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Michel Rudoy <firstname.lastname@example.org>
Shoot Out for all intents and purposes was the last film that Henry Hathaway directed. He did do one more, but from what I'm able to gather very few ever saw it. It's also not a great western for Gregory Peck who in his day has given us classics like The Gunfighter, The Big Country, and The Bravados.
Gregory Peck plays a man just out of prison who's looking for his partner from a bank robbery who shot him and took all the loot. Peck's got an understandable mission. But he's also been saddled with another situation. Some wild oats he sowed in the person of little Dawn Lyn arrived by train, a present from her late mother.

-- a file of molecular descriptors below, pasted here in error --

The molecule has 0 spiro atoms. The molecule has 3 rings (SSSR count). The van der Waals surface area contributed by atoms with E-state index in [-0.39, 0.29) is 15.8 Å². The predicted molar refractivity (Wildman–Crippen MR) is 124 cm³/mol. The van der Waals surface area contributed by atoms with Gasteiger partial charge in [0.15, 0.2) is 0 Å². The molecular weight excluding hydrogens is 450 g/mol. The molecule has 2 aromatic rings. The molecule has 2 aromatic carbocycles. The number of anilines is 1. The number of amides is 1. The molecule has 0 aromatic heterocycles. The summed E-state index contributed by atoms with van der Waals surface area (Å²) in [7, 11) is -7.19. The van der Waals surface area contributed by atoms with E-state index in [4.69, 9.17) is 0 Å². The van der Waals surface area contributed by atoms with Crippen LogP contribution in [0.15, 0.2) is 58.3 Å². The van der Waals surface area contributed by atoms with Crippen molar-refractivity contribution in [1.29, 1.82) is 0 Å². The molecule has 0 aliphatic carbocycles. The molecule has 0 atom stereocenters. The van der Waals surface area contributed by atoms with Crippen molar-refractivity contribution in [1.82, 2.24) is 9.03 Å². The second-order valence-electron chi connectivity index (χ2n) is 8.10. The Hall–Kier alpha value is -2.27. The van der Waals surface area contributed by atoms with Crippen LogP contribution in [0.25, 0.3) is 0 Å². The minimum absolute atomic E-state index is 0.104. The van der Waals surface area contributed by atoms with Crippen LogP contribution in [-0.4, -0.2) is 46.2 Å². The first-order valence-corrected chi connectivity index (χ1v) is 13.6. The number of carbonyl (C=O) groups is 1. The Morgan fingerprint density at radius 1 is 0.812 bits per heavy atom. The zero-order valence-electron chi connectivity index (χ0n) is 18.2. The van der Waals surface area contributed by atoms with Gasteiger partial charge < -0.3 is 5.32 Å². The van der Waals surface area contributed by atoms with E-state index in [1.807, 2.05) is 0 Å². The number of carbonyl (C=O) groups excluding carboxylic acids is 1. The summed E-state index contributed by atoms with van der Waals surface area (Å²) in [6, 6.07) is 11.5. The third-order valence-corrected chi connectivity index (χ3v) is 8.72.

In the meantime ex-partner James Gregory is now a prosperous rancher, but he can't get any decent help. He hires three punks, Robert F. Lyons, John Davis Chandler, and Pepe Serna to locate Peck and merely keep him informed of his movements. These three are not only punks, but extremely dim bulbs. I can hardly believe Gregory can't do better than these.
How Peck deals with both situations is the balance of the film. A lot of the plot scenario has not been well thought out in Shoot Out. The cast struggles, but their hearts are clearly not in it.
Best in the cast is Susan Tyrell who plays a prostitute who takes up with the three punks. She's a 19th century version of a Valley Girl and she pays big time for her stupidity and very bad taste in men.
Definitely not one of the better films for Henry Hathaway and Gregory Peck. And to think two years earlier, Hathaway and screenwriter Marguerite Roberts were responsible for True Grit.
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